With its big U-Link bus restructure in place, King County Metro has quietly begun laying the ground work to adapt to the next phase of expansion of Sound Transit’s light rail system. Within days of Seattle getting its first look at how Seattle’s light rail network will look in 2040 — with service to Ballard and West Seattle, in addition to Everett and Tacoma on the extremities of the system — Metro released a map showing its first attempt to serve our region in conjunction with that system. CHS dug into the Long Range Plan map to find how those changes would affect Capitol Hill.
As we have seen in the past, these plans can change dramatically, even more so with the timelines in decades instead of years. But the map provides an insight into how transit planners at Metro are attempting to serve Capitol Hill riders. Metro is breaking these changes into two conceptual phases: 2025 service and 2040 service.
The biggest change that will be in place by 2025 is Madison BRT. This project will consolidate service on Madison Street in dedicated lanes between downtown and Madison Valley, freeing up some service hours to be used elsewhere to complement.
As a result, Metro is eyeing moving route 2 off Seneca St. on First Hill and onto Pine Street in Capitol Hill.
This change, in turn, will pave the way for Metro to create a new crosstown workhorse between the Rainier Valley, Beacon Hill, and Capitol Hill from the current route 49. This route will serve 12th Ave, which perplexingly does not have any Metro service today despite being the eastern edge of one of Seattle’s largest private universities. This will also be the most frequent transfer between Madison BRT and light rail service at Capitol Hill Station.
The other route that is in for major changes as a result of Madison BRT is the route 12. The proposed new 12 will essentially be the exact same route as a 43, except will serve 19th Ave between Thomas and Aloha. Service on Aloha is something new for Capitol Hill, and trolley wire would be required on that street to bring this route into the trolley bus network.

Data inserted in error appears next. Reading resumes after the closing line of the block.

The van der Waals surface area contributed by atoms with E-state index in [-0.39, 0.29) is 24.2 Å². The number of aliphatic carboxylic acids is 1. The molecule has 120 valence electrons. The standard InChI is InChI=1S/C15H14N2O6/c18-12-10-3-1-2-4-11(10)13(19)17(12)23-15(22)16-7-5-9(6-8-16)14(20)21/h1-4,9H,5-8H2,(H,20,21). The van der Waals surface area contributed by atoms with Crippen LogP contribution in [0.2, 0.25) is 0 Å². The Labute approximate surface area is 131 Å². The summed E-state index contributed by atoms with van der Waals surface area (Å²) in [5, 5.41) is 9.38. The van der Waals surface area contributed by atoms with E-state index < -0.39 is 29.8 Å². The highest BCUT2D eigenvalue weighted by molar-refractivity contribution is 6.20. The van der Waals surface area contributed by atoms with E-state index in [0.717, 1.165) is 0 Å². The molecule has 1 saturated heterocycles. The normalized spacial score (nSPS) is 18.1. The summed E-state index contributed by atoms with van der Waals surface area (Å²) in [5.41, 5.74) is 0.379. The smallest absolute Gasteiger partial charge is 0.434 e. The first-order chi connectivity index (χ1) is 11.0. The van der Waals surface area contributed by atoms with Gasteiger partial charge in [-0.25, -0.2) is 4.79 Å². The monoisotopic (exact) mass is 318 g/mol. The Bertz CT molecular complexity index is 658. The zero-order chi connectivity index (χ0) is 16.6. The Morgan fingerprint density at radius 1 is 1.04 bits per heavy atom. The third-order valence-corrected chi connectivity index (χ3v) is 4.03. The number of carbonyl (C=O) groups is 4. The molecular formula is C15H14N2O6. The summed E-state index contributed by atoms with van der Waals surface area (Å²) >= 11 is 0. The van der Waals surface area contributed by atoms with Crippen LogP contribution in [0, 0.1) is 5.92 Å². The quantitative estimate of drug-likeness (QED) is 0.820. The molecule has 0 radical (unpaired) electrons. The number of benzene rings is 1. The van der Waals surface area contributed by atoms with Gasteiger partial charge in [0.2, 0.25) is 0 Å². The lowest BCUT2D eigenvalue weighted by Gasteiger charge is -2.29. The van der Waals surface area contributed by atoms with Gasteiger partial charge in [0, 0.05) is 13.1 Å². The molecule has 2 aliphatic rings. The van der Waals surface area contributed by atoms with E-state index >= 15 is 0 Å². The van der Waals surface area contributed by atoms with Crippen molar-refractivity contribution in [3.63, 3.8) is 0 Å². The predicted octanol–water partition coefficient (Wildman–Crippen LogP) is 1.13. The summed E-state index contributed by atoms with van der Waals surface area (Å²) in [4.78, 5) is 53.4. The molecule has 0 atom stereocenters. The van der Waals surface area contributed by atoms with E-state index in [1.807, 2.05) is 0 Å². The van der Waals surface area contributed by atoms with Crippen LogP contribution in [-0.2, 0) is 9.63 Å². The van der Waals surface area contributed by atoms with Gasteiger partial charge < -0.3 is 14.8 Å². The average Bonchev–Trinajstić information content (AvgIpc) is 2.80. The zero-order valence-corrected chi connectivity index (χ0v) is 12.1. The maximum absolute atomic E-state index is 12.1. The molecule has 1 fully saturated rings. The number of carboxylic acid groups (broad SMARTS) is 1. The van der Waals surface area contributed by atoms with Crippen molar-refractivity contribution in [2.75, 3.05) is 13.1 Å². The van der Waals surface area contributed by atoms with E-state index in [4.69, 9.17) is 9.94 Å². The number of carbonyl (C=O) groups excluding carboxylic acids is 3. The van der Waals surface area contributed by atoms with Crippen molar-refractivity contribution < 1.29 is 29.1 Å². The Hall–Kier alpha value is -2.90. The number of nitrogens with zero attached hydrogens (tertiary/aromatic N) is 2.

Speaking of Aloha, one of the most interesting new route proposals in the long range plan is a route that provides cross-Capitol Hill service on Aloha Street and Roy Street and connects to South Lake Union via the Lakeview Overpass. No Metro buses currently use the overpass. This would provide a pretty quick connection between South Lake Union and Madison BRT.
The future envisioned for the route 47? Metro imagines this route, which currently runs along both Summit Ave northbound and Bellevue Ave southbound, being consolidated onto Bellevue Ave. It also imagines it continuing on via Lakeview Boulevard and circling though Montlake before terminating in Laurelhurst.
By 2025 Metro envisions the route 8 and 11 fusing together as they had in previous restructure proposals. By that time Aurora Ave N will be reconnected to the grid as a boulevard, allowing the 8 to move off Denny west of Fairview Ave N in South Lake Union. Metro is planning a bus-only lane on the remaining portion, which should make the route much more reliable.
The 2025 network is almost identical to the envisioned network for 2040. The main changes are that two of the corridors I listed above will become one of 20 new planned RapidRide routes: the Beacon Hill-bound 49 corridor, and the route 8/11 hybrid corridor.
The upgraded 8 will connect the new South Lake Union and Uptown light rail stops, projected to open in 2038, to Capitol Hill. This will also be direct connection to other new RapidRide routes, like the one planned to take over the current route 40.
As you can tell, Metro is making inroads to providing service in areas that it currently doesn’t serve at all. In addition, it appears to be eyeing the conversion of corridors that are currently tied to electric trolley wire to off-wire fully electric buses. How effective their vision will be realized on the ground is a different story that will play out in the coming years, most significantly with the roll out of Madison BRT in 2019.
These concepts will certainly change, but it is exciting to get a first glimpse at how people on Capitol Hill will get around without a car in 2040. The only thing missing is a gondola.